OT Lectionary

For those who want a change from the Gospel

Trinity 5 – Genesis 18:1-10a (Related)

Today’s story is a well-known one, not least through its depiction in the famous Rublev icon and its application to the Trinity. But a close reading of the text might help us see through our familiarity and gain new riches from the story. As well as being seen as an early indication of God as Trinity, the story is also often interpreted to hold out the value of hospitality, although actually Abraham does very little, and in any case his actions would not be unusual in the Middle East. So Abraham offers to get the visitors something to eat, and then runs to tell Sarah to do the baking and a servant to prepare the meat. To be fair, though, he has just been circumcised, and so is probably glad of the sit down.

The story, though, is really about the announcement of the birth of his son Isaac. Sarah, who presumably is hearing this nonsense for the first time, responds with cynical laughter at what she hears as a cruel joke, but Abraham of course has heard this promise before, in Gen 12 and again in chapter 15. For 25 years he has known what God intended to do, and yet nothing has happened. I wonder how he heard the news? This time there is a specific time given, but I wonder whether 25 years of disappointment had soured his hope into cynicism, or whether he felt a jolt of excitement at the ‘OK, now is the time!’ nature of this particular announcement. The key question, which of course has been lopped off by our lectionary compilers, comes in v.14: ‘Is anything too hard for the Lord?’ The Hebrew word doesn’t just mean ‘difficult’. It can also mean extraordinary, marvellous and wondrous. Is there anything so outrageously wonderful that the Lord can’t manage it? Obviously not. Yet Sarah reacts with cynical laughter, which she goes on to deny, and Abraham apparently with tired resignation – ‘Here we go again! More impossible promises.’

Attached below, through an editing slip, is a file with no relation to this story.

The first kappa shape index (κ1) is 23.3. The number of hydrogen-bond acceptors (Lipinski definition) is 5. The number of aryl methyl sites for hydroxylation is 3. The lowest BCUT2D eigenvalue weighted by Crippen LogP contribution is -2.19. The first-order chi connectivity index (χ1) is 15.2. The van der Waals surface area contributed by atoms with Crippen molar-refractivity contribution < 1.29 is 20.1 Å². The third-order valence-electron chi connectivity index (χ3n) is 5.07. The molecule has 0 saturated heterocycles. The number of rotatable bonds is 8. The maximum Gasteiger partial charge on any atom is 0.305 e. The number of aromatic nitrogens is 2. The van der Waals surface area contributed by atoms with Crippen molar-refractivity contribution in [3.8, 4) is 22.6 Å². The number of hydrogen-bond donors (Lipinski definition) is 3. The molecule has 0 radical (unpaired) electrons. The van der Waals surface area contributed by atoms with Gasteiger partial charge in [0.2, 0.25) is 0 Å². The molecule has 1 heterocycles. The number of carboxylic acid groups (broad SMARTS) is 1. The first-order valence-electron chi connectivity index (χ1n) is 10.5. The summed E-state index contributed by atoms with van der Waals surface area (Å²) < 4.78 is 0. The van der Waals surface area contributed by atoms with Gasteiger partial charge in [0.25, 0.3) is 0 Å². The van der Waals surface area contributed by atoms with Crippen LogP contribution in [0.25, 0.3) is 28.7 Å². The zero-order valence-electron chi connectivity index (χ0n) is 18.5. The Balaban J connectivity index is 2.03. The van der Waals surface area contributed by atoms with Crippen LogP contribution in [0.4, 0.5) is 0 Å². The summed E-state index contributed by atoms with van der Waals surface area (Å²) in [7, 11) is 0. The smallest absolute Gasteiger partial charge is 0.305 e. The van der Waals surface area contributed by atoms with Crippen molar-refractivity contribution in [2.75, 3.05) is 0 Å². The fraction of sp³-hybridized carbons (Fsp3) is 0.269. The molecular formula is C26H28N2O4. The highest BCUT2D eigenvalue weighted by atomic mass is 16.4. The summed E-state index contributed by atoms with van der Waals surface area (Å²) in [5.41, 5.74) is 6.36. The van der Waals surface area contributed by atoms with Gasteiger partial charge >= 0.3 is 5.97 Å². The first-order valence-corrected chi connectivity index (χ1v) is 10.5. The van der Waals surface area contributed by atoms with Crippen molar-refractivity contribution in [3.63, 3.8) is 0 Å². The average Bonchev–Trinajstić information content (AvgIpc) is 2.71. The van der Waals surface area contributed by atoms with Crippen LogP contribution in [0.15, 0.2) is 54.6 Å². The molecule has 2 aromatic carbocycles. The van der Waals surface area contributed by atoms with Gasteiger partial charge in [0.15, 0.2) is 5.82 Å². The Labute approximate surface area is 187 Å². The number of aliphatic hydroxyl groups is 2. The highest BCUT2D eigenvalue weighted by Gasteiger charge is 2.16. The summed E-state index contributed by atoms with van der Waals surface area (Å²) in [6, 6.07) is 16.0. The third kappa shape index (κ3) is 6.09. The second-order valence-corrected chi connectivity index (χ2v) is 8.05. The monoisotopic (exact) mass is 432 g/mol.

Many of us will have waited, perhaps for decades, for God to come through for us, to answer our desperate prayers, to make good on something we believe he promised us years ago. Perhaps we have become cynical; perhaps our initial faith has tarnished into dull acceptance of the status quo, as hope has trickled away into the dry desert sand. Maybe, like Abraham, we have resorted to making it happen ourselves, yet finding that it hasn’t quite worked. Perhaps, when God does show up to make good his promises, we might fail to recognise him.

One of the most annoying mysteries of our faith is the refusal of the God whose Son told us to ask for anything and it will be done to act as we want him to when we want him to. So much of the Christian life is marked by frustration as we seek to hold onto biblical promises but find them to be apparently void in our case. For some this frustration has led to an abandoning of their faith, while of others our faith has morphed into something sadder and more cynical, as the clouds of reality have blotted out the sun of faith.

Yet for this couple God has shown up, even if 25 years later than they would have liked. The three travellers come to bring news that God is about to act, and Abraham’s generosity towards them comes long before he realises what they have come to give him. We can’t do anything about God’s slow pace in answering prayers, if at all. But we can maintain a softness of heart towards him, and others. We, the readers, are told that the three men are in fact the Lord (v.10) but it isn’t at all clear that Abraham recognised this divine visitation. Yet he treats them with kindness and respect. They are nowhere called angels, but he is certainly entertaining them unaware of who they really are. He may be disappointed and disillusioned, but it hasn’t turned him nasty. In fact the NT develops this theme, when Paul in Romans 5 extols the virtues of patience and perseverance in building character. We can’t control God, but we can choose how we react to frustration and unanswered prayer. Maybe we’ll see him come through for us eventually, or maybe it will all pale into insignificance when we meet him face to face.

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